22 November 2018 by Stuart Otway
In April 2018 the ABC’s Four Corners program reported on the apparent misuse of garnishee notices by the Australian Taxation Office (“ATO”) on small business. We have a particular interest in this area as the majority of our clients are small to medium businesses.
Since the program aired, the Inspector-General of Taxation has launched a review of the use of such notices. Whilst submissions to the review closed in June 2018, the review has yet to be released.
In our experience, the review has not halted the use of garnishee notices or other methods of collection action, with the ATO perhaps justifiably appearing to be tired of being treated as Australia’s largest lender.
Whilst the ATO helpfully provides some guidance on the action that may be taken against a taxpayer for non-payment of debt on their website, we thought it may be useful to summarise the different methods of collection that the ATO may employ and the consequences of same.
Director Penalty Notices
The ATO may issue a notice to a director concerning unpaid PAYG and superannuation debts. Rumour has it that the ATO is looking to extend the regime to unpaid GST as well. As detailed in an earlier edition of Inside Edge there are two types of notice depending on whether the company has lodged the necessary returns within 3 months of the due date.
The ATO may choose to issue a garnishee notice to a taxpayer’s bank or financier, debtors or even suppliers of merchant facilities. Such a notice will require the recipient to pay to the ATO a certain percentage of funds that:
- the recipient has or receives on account of the taxpayer; or
- the recipient is required to pay the taxpayer.
The garnishee notice effectively provides the ATO with a form of security which survives after a formal administration commences (e.g. administration / liquidation / bankruptcy).
Statutory Demands / Bankruptcy Notices
In the event that the ATO elects not to pursue another recovery option or they have not produced the desired result, the ATO may issue a:
- Creditor’s Statutory Demand for Payment to a company; or
- after obtaining a judgement debt in an appropriate court, may issue a Bankruptcy Notice to an individual
Non-payment by the taxpayer will likely result in liquidation or bankruptcy once proceedings are issued by the ATO.
We have had some recent experience with different types of collection action by the ATO including:
- Acting as Liquidators of companies after winding up proceedings were commenced by the ATO. Whilst some companies have already ceased to trade in years gone by, other companies are still trading at the time of liquidation. Such an appointment has significant consequences for the company, its owners, employees and other creditors as the Liquidator has a limited capacity to salvage the business.
- Being asked to act as Liquidator of companies after the ATO had issued DPNs which were not “lockdown” (refer to our earlier edition of Inside Edge for an explanation of “lockdown” notices).
- Appointed as Administrators of a transport company after the ATO issued a garnishee notice on the company’s financier. The notice required the financier to pay 30% of all funds advanced to the company from the sale of debtor invoices (debt factoring) to the ATO. Given the small margins in the transport industry, the company could not continue to trade on that basis.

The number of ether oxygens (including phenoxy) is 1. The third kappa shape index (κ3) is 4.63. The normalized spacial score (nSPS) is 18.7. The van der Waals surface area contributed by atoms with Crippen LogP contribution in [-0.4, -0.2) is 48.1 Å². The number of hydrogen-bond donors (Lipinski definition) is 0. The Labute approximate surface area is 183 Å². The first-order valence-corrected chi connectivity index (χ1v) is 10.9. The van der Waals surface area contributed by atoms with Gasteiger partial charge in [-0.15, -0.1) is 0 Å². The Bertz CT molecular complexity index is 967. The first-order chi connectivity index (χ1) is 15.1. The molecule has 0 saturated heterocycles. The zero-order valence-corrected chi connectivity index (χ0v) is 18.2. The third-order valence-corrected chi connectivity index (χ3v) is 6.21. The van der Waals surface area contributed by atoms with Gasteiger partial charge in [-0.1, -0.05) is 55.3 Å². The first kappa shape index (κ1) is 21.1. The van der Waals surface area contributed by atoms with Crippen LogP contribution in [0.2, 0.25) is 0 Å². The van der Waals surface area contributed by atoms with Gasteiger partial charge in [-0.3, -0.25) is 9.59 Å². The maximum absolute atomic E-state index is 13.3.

- Appointed as Liquidator of a commercial electrical contractor after the ATO issued a garnishee notice to the company’s seven major clients. The notice required the clients to withhold and remit to the ATO 50% of any progress claims payable to the company. The company had no choice but to cease operations and appoint a Liquidator resulting in the termination of 90 employees. The liquidation of the company caused the clients to issue contract termination notices, effectively resulting in no monies being payable to the company and therefore the ATO.
What can you do?
- Ensure the circumstances that resulted in the debt accruing are resolved. There is little point in trying to help a client resolve an unpaid debt if the debt will only accrue once again.
- Negotiate. Recently the ATO’s position on remission of interest and penalties and payment plans has become clearer. Whilst the ability of a client to seek remission of interest and penalties will depend on each set of unique circumstances, the taxpayer’s history will generally dictate how far the ATO is willing to negotiate. By way of analogy, a first offender is likely to get a better result than a serial offender.
- Act quickly. Don’t wait until the ATO has issued a Director Penalty Notice, Statutory Demand or Bankruptcy Notice to try to negotiate. Often when it gets to this stage, the ATO will only negotiate a repayment plan if at least 50% of the debt can be paid upfront or sufficient real property security is offered.
- Seek advice. Insolvency specialists such as BRI Ferrier can provide advice as to the options available for each unique set of circumstances. These will include both informal and formal options (e.g. voluntary administration, liquidation personal insolvency agreements).
In our view, whilst the ATO is rightfully entitled to recover unpaid debts, perhaps the method by which those monies are recovered and the impact on the community, need to be carefully considered.
Our broad experience and industry resources equips us to assist in the most complex situations. Contact us to find out how we can support you.
This information provides a summary of the subject matter only. It should not be acted on without first seeking professional advice.